The measures proved to be effective, since the epidemic was limited to just six localities in Carniola. A total of 129 people fell ill with cholera, of whom just over half died. In August 1886 a labourer from Ricmanje/San Giuseppe della Chiusa (near Trieste) fell ill in the village of Hrib, in the municipality of Loshki Potok. Next came an outbreak in Ig (south of Ljubljana) among penal labourers from the prison workhouse in Ljubljana. Cholera was also brought to Vrhnika and Velika Ligojna by two infected individuals who had come from Trieste. There were a few isolated cases of cholera in the Ljubljana area, all of which had a fatal outcome. In the south-eastern Bela Krajina region, cholera only appeared in Griblje, a settlement in the Chrnomelj district.18

By the end of October 1886, the cholera epidemic had been brought under control. There were no more deaths from cholera in Loshki Potok after 19 October, and none in Griblje after 20 October. The outbreak at the Ljubljana prison workhouse was discovered on 25 October. Of the total 15 inmates infected with the disease, six recovered and nine died, the last of them on 6 November. No new cases were reported after 3 November. The settlement of Studenec (today part of Ljubljana) recorded a total of 27 cases. By the time the outbreak was over, eleven people had died (eight penal labourers and three locals), ten people had recovered and six (one warden and five penal labourers) were still undergoing treatment. A medical investigation carried out on 8 November 1886 revealed that eleven people had caught the disease in Velika Ligojna, plus one person each in both Zhazhar and Vrhnika. Of these thirteen individuals, four had died, four had recovered and five were still undergoing treatment.19 On 4 November 1886, the Ministry of the Interior repealed the medical ordinances that had been in force on the border between Austria and Italy.20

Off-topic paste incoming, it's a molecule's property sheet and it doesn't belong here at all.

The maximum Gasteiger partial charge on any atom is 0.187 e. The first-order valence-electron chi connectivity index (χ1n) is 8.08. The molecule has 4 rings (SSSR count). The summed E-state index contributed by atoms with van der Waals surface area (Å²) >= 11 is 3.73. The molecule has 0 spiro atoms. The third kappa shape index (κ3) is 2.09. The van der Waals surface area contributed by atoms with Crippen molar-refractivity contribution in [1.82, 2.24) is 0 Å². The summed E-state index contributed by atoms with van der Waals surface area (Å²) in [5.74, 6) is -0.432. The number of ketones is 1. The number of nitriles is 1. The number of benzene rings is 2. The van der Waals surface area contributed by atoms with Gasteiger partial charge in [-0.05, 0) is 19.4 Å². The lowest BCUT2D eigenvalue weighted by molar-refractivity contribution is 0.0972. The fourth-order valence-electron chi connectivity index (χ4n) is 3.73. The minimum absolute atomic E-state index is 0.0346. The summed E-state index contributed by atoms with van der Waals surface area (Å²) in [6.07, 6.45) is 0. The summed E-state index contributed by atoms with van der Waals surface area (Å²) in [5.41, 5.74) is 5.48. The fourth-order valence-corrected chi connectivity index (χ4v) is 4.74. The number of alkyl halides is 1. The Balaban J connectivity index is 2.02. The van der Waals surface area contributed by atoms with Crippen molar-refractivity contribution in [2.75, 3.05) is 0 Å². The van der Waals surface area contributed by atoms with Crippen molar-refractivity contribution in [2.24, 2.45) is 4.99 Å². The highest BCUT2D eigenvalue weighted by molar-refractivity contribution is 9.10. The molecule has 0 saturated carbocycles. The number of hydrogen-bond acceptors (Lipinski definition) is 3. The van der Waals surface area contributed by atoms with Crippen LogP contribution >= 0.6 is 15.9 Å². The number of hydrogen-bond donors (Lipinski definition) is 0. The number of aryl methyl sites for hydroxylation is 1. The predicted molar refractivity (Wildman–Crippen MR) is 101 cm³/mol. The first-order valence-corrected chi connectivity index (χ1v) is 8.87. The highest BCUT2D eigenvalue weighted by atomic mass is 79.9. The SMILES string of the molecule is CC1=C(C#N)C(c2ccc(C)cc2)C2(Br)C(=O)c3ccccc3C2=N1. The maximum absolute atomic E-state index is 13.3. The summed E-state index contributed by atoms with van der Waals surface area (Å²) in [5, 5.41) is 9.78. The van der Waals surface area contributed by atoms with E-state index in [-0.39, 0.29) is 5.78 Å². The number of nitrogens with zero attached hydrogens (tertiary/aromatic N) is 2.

In 1888 the artist Simon Ogrin painted a fresco in the Church of the Assumption in Slavina (near Postojna) depicting a group of people supplicating the Virgin Mary and Jesus for protection against cholera. The date 1855 visible on the paper held by the man on the left of the painting refers to the third and worst cholera epidemic to affect the country.




1 From: Olga Jansha-Zorn, »Kolera na Kranjskem leta 1855«, Kronika: Chasopis za slovensko krajevno zgodovino, 1964, No. 1, p. 60.

2 From: France Kobal, »O koleri na Kranjskem«, Zbornik Slovenske matice, Ljubljana 1911, pp. 151–152.

3 From: »Proti koleri«, Novice, 1886, No. 28.

4 »Razglasilo c. kr. dezhelne vlade za Kranjsko z dné 13. avgusta 1886. l., sht. 2383 pr., s katerim se razglasha pouchilo o koleri«, Dezhelni zakonik za vojvodino Kranjsko / Landesgesetzblatt für das Herzogthum Krain, Ljubljana, 7 September 1886, part 11, pp. 48–62.

5 »Razglasilo c. kr. dezhelne vlade za Kranjsko z dné 20. avgusta 1886. l., sht. 2538 pr., o napravah zoper pretecho kolero«, Dezhelni zakonik za vojvodino Kranjsko / Landesgesetzblatt für das Herzogthum Krain, Ljubljana, 7 September 1886, part 12, p. 65.

6 »Iz Trsta. 11. maja« (original letter), Slovenski narod, 1886, No. 107.

7 From: »Trst«, Slovenski narod, 1886, No. 163.

8 From: »Iz Gorice 29. junija«, Slovenski narod, 1886, No. 148.

9 From: »Iz Gorice 15. junija«, Slovenski narod, 1886, No. 135.

10 From: »Primorska«, Novice, 1886, No. 27.

11 From: »Z Reke se nam pishe«, Slovenski narod, 1886, No. 163.

12 From: »Zdravstvene naredbe«, Slovenec, 1886, No. 252.

13 »Razglasilo c. kr. dezhelne vlade za Kranjsko z dné 13. avgusta 1886. l., sht. 2383 pr., s katerim se razglasha pouchilo o koleri«, Dezhelni zakonik za vojvodino Kranjsko / Landesgesetzblatt für das Herzogthum Krain, Ljubljana, 7 September 1886, Part 11, p. 57

14 »Okrajno glavarstvo v Radovljici«, Slovenski narod, 1886, No. 198.

15 From: Henrik Damish, Marija Pomagaj na Brezju, Brezje 1914, p. 10.

16 From: »Spominska ploshcha Antonu Alojziju Wolfu«, Slovan, 1886, No. 17, p. 270.

17 From: France Kobal, »O koleri na Kranjskem«, Zbornik Slovenske matice, Ljubljana 1911, p. 150.

18 From: France Kobal, »O koleri na Kranjskem«, Zbornik Slovenske matice, Ljubljana 1911, pp. 154–155.

19 From: »O stanji kolere na Kranjskem«, Novice, 1886, No. 46.

20 From: »Zdravstvene naredbe«, Slovenec, 1886, No. 252.




Slovenian (gajica)

Slovenian (bohorichica)